Quote of the week

This is a book of desire denied, of what the pain of that impotence drives people to do, and how it makes them unwilling contortionists and even co-conspirators in their oppression. From ‘The Transformation of Harry’: “And there we all were; in an uncertain country, ourselves uncertain. A land with a sly heart; and ourselves ready to be deceived.” For if colonialism was any one thing it was denial: denial of land, denial of African culture, denial of any form of psychic nourishment—including hope—denial of black existence itself. And neocolonialism is the denial that any of that is still happening. First published in 1978, The House of Hunger speaks, or rather shouts, forward from its own time to 2017. Perhaps the most painful parts of the book to read are those that show how little has changed in thirty-nine years. For if colonialism was any one thing it was denial: denial of land, denial of African culture, denial of any form of psychic nourishment—including hope—denial of black existence itself. And neocolonialism is the denial that any of that is still happening.

Efemia Chela
On The House of Hunger by Dambudzo Marechera
23 July 2012

Calling prospective doctoral students

See the attached advertisement. If there is a highly motivated, disciplined and enthusiastic stduent out there interested in pursuing doctoral studies in Constitutional Law, feel free to contact me to discuss options.

APPLICATIONS FOR THE DOCTORAL AND RESEARCH MASTER’S PROGRAMMES

The Faculty of Law of the University of Cape Town hosts scholars and students from many nations and provides a highly interactive and friendly environment for study and research.

The Faculty has fast-growing doctoral and research Master’s programmes, and is seeking 15 highly motivated individuals to join these programmes in the following fields of research.

Public Law: Human Rights, Marine and Environmental Law, Law and Society, Sexual Offences, Women, Land Tenure and the Law, Evidence and Criminal Procedure.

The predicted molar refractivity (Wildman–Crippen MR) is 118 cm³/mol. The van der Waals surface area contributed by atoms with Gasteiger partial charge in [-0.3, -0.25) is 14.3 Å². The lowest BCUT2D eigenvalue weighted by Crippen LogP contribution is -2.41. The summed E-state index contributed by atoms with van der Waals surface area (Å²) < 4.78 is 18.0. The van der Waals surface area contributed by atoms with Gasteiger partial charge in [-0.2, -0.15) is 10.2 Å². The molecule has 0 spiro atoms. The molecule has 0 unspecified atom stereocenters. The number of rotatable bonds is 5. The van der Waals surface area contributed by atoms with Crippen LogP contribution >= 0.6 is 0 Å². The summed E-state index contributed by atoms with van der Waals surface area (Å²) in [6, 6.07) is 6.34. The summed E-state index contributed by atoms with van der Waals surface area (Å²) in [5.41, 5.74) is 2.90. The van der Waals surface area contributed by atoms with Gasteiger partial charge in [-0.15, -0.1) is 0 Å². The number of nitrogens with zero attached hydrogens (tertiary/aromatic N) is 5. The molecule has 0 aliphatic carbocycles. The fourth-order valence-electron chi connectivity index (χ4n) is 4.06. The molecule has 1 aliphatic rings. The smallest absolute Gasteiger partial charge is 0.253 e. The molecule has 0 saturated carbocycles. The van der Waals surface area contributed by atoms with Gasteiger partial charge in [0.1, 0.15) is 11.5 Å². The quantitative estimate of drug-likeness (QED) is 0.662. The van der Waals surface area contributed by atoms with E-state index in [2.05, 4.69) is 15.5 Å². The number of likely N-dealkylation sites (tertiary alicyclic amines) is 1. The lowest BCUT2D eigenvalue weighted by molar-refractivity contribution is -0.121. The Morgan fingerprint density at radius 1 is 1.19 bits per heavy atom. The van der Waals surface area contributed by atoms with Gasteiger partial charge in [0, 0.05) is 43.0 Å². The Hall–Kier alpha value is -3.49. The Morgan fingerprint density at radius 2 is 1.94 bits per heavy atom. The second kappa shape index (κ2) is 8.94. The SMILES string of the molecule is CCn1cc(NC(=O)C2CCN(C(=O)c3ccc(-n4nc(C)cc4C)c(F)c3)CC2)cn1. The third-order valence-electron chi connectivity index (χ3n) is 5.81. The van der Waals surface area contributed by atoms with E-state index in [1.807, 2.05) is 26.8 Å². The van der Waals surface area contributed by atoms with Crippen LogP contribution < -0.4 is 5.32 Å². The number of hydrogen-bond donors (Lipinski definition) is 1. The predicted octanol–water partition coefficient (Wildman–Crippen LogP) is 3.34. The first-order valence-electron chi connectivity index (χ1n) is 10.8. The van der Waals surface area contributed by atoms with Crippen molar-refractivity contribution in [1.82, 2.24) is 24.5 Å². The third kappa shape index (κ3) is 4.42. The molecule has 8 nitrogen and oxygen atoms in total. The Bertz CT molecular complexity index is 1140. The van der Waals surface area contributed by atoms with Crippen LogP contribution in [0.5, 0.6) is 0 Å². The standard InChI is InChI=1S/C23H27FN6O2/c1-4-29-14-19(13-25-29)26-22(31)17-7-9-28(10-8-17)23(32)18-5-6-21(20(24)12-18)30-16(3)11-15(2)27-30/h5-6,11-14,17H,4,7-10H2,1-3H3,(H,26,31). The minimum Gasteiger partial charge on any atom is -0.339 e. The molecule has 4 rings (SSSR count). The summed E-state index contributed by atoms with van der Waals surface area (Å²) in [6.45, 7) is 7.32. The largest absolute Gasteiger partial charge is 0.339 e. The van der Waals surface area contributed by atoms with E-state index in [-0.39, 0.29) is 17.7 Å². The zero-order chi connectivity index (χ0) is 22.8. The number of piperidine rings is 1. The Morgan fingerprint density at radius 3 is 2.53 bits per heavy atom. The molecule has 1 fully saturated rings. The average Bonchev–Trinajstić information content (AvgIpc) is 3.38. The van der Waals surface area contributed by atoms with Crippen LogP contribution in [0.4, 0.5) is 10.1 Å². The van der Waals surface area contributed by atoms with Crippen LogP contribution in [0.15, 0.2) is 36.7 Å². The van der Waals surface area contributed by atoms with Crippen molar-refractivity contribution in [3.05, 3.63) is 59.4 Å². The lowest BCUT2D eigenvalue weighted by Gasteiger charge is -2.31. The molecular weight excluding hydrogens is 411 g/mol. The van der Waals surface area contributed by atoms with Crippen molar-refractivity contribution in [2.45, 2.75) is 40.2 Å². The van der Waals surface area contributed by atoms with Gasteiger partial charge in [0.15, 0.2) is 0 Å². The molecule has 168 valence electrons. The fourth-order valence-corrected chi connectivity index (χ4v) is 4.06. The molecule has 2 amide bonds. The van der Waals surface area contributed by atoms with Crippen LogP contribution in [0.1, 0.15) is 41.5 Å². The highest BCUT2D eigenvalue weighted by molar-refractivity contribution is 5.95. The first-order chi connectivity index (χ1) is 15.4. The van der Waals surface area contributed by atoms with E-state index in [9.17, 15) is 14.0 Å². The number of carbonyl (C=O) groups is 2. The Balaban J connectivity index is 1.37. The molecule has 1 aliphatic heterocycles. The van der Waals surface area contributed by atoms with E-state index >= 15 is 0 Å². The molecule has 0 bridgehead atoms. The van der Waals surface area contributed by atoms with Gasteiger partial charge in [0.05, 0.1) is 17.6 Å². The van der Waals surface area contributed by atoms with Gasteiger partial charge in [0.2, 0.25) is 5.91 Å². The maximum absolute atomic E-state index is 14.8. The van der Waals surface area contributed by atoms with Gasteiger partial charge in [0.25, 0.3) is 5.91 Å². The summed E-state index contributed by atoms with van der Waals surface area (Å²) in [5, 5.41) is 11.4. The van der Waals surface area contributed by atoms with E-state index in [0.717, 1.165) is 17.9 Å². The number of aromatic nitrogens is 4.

Commercial Law: Labour Law, Corporations and Alternative Dispute Resolution.

Private Law: African Customary Law, Jurisprudence, Legal Theory, Contract, Consumer

Protection, Property Law (especially Land, Minerals and Petroleum), Persons and Family,

Legal History, Legal Education, Delict, Unjustified Enrichment and Legal History.

Applicants for the positions should submit an application and the following documents online (https://www.uct.ac.za/) to the University of Cape Town:

• brief CVs

• transcripts of their qualifications (unless they are UCT graduates)

• the names and email addresses of two referees

• two to three page statements of the topics they wish to research.

Successful applicants for the advertised positions will be given probationary registration for a period of six months, during which time they will be required to finalise their thesis/dissertation proposals under the guidance of their supervisors. In addition, they will be required to participate in a two week preparatory course, and, thereafter, complete a ten week course on language and legal reasoning.

At the end of the period of probationary registration, final thesis/dissertation proposals must be submitted for consideration by the Faculty’s Higher Degrees Committee, which may then recommend entry into a doctoral or master’s programme or registration for a postgraduate diploma.

The Faculty will offer a scholarship to cover the tuition fees of the top ten applicants for a period of three years, subject to satisfactory progress. A limited number of NRF grantholder-linked scholarships will be available in African Customary Law, as well as Property Law.

Likely candidates will be invited for interviews, which will be held in Cape Town – or, if need be, by teleconference – in October 2012.

The closing date for applications is 4 September 2012.

For further information see http://www.doctoralprogram.uct.ac.za/

 

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